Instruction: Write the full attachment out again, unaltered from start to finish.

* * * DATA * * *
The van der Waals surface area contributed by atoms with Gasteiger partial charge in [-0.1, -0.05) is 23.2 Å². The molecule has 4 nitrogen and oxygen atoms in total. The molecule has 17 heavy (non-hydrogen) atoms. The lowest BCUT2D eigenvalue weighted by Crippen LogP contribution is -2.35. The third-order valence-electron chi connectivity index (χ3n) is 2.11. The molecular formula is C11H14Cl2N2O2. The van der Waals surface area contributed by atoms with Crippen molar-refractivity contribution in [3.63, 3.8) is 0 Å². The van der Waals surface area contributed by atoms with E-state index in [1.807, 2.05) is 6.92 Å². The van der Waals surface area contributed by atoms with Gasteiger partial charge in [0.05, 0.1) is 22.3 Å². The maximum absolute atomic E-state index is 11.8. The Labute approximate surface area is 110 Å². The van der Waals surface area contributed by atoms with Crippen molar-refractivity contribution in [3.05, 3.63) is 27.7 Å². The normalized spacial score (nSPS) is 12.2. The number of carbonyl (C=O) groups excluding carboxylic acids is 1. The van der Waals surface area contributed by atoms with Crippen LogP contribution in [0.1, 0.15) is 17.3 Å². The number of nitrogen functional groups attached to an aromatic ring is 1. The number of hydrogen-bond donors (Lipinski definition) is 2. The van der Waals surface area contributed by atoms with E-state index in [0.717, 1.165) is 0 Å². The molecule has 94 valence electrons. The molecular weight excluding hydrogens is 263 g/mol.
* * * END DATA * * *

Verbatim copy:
The van der Waals surface area contributed by atoms with Gasteiger partial charge in [-0.1, -0.05) is 23.2 Å². The molecule has 4 nitrogen and oxygen atoms in total. The molecule has 17 heavy (non-hydrogen) atoms. The lowest BCUT2D eigenvalue weighted by Crippen LogP contribution is -2.35. The third-order valence-electron chi connectivity index (χ3n) is 2.11. The molecular formula is C11H14Cl2N2O2. The van der Waals surface area contributed by atoms with Crippen molar-refractivity contribution in [3.63, 3.8) is 0 Å². The van der Waals surface area contributed by atoms with E-state index in [1.807, 2.05) is 6.92 Å². The van der Waals surface area contributed by atoms with Gasteiger partial charge in [0.05, 0.1) is 22.3 Å². The maximum absolute atomic E-state index is 11.8. The Labute approximate surface area is 110 Å². The van der Waals surface area contributed by atoms with Crippen molar-refractivity contribution in [3.05, 3.63) is 27.7 Å². The normalized spacial score (nSPS) is 12.2. The number of carbonyl (C=O) groups excluding carboxylic acids is 1. The van der Waals surface area contributed by atoms with Crippen LogP contribution in [0.1, 0.15) is 17.3 Å². The number of nitrogen functional groups attached to an aromatic ring is 1. The number of hydrogen-bond donors (Lipinski definition) is 2. The van der Waals surface area contributed by atoms with E-state index in [0.717, 1.165) is 0 Å². The molecule has 94 valence electrons. The molecular weight excluding hydrogens is 263 g/mol.